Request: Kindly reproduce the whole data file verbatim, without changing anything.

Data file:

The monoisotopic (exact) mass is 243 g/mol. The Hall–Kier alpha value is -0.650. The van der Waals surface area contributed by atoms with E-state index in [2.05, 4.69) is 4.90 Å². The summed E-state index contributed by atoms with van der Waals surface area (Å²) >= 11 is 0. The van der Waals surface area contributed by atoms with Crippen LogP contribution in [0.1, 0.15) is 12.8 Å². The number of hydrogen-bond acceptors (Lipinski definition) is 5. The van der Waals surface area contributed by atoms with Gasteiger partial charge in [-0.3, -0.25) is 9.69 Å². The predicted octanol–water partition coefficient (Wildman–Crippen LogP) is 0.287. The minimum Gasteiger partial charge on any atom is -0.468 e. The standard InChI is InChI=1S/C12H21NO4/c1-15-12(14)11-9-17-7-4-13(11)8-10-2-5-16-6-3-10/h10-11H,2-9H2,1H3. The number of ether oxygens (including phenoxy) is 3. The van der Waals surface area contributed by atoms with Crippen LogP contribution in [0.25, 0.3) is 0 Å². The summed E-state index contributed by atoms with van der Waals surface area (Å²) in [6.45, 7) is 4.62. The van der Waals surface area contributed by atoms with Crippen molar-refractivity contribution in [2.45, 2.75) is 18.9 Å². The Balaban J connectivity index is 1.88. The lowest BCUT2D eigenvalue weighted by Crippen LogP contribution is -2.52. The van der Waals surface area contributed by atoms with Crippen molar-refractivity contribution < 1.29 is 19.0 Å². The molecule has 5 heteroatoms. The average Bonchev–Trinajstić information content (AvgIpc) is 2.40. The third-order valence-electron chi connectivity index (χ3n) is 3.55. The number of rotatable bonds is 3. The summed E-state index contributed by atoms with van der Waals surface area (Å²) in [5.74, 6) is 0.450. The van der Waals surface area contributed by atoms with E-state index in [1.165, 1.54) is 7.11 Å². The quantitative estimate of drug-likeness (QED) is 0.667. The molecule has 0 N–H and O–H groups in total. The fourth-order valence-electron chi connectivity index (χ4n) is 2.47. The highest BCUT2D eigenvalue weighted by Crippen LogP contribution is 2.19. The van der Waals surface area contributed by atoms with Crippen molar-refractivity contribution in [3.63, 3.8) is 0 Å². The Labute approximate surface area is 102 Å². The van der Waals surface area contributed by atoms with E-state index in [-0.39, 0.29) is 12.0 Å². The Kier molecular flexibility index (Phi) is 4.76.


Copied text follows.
The monoisotopic (exact) mass is 243 g/mol. The Hall–Kier alpha value is -0.650. The van der Waals surface area contributed by atoms with E-state index in [2.05, 4.69) is 4.90 Å². The summed E-state index contributed by atoms with van der Waals surface area (Å²) >= 11 is 0. The van der Waals surface area contributed by atoms with Crippen LogP contribution in [0.1, 0.15) is 12.8 Å². The number of hydrogen-bond acceptors (Lipinski definition) is 5. The van der Waals surface area contributed by atoms with Gasteiger partial charge in [-0.3, -0.25) is 9.69 Å². The predicted octanol–water partition coefficient (Wildman–Crippen LogP) is 0.287. The minimum Gasteiger partial charge on any atom is -0.468 e. The standard InChI is InChI=1S/C12H21NO4/c1-15-12(14)11-9-17-7-4-13(11)8-10-2-5-16-6-3-10/h10-11H,2-9H2,1H3. The number of ether oxygens (including phenoxy) is 3. The van der Waals surface area contributed by atoms with Crippen LogP contribution in [0.25, 0.3) is 0 Å². The summed E-state index contributed by atoms with van der Waals surface area (Å²) in [6.45, 7) is 4.62. The van der Waals surface area contributed by atoms with Crippen molar-refractivity contribution in [2.45, 2.75) is 18.9 Å². The Balaban J connectivity index is 1.88. The lowest BCUT2D eigenvalue weighted by Crippen LogP contribution is -2.52. The van der Waals surface area contributed by atoms with Crippen molar-refractivity contribution < 1.29 is 19.0 Å². The molecule has 5 heteroatoms. The average Bonchev–Trinajstić information content (AvgIpc) is 2.40. The third-order valence-electron chi connectivity index (χ3n) is 3.55. The number of rotatable bonds is 3. The summed E-state index contributed by atoms with van der Waals surface area (Å²) in [5.74, 6) is 0.450. The van der Waals surface area contributed by atoms with E-state index in [1.165, 1.54) is 7.11 Å². The quantitative estimate of drug-likeness (QED) is 0.667. The molecule has 0 N–H and O–H groups in total. The fourth-order valence-electron chi connectivity index (χ4n) is 2.47. The highest BCUT2D eigenvalue weighted by Crippen LogP contribution is 2.19. The van der Waals surface area contributed by atoms with Crippen molar-refractivity contribution in [3.63, 3.8) is 0 Å². The Labute approximate surface area is 102 Å². The van der Waals surface area contributed by atoms with E-state index in [-0.39, 0.29) is 12.0 Å². The Kier molecular flexibility index (Phi) is 4.76.